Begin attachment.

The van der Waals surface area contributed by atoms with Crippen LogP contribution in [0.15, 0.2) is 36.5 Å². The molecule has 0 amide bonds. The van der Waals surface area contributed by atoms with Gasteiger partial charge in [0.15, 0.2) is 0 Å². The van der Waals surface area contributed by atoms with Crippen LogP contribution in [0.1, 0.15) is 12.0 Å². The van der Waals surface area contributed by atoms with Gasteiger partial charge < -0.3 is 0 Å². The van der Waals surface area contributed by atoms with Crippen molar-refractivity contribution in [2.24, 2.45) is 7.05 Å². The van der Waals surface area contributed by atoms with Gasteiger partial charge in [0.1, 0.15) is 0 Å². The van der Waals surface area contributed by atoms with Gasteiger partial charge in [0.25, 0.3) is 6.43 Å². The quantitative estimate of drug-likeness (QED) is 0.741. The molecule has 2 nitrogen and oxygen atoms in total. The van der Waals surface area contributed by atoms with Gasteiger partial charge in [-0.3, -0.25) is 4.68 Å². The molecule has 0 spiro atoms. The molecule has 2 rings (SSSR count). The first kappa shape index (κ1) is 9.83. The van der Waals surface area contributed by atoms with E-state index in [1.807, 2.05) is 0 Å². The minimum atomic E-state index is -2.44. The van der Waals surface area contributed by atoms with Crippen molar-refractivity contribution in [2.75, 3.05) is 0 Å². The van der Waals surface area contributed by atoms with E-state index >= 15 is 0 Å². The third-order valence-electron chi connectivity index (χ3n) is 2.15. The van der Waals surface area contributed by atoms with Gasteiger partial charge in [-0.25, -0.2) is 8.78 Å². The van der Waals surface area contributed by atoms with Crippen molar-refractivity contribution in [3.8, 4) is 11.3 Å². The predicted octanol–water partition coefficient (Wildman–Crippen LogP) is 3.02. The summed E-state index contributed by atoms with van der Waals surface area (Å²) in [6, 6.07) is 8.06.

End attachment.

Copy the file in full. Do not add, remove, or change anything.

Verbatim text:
The van der Waals surface area contributed by atoms with Crippen LogP contribution in [0.15, 0.2) is 36.5 Å². The molecule has 0 amide bonds. The van der Waals surface area contributed by atoms with Gasteiger partial charge in [0.15, 0.2) is 0 Å². The van der Waals surface area contributed by atoms with Crippen LogP contribution in [0.1, 0.15) is 12.0 Å². The van der Waals surface area contributed by atoms with Gasteiger partial charge < -0.3 is 0 Å². The van der Waals surface area contributed by atoms with Crippen molar-refractivity contribution in [2.24, 2.45) is 7.05 Å². The van der Waals surface area contributed by atoms with Gasteiger partial charge in [0.1, 0.15) is 0 Å². The van der Waals surface area contributed by atoms with Gasteiger partial charge in [0.25, 0.3) is 6.43 Å². The quantitative estimate of drug-likeness (QED) is 0.741. The molecule has 2 nitrogen and oxygen atoms in total. The van der Waals surface area contributed by atoms with Gasteiger partial charge in [-0.3, -0.25) is 4.68 Å². The molecule has 0 spiro atoms. The molecule has 2 rings (SSSR count). The first kappa shape index (κ1) is 9.83. The van der Waals surface area contributed by atoms with E-state index in [1.807, 2.05) is 0 Å². The minimum atomic E-state index is -2.44. The van der Waals surface area contributed by atoms with Crippen molar-refractivity contribution in [2.75, 3.05) is 0 Å². The van der Waals surface area contributed by atoms with E-state index >= 15 is 0 Å². The third-order valence-electron chi connectivity index (χ3n) is 2.15. The van der Waals surface area contributed by atoms with Gasteiger partial charge in [-0.25, -0.2) is 8.78 Å². The van der Waals surface area contributed by atoms with Crippen molar-refractivity contribution in [3.8, 4) is 11.3 Å². The predicted octanol–water partition coefficient (Wildman–Crippen LogP) is 3.02. The summed E-state index contributed by atoms with van der Waals surface area (Å²) in [6, 6.07) is 8.06.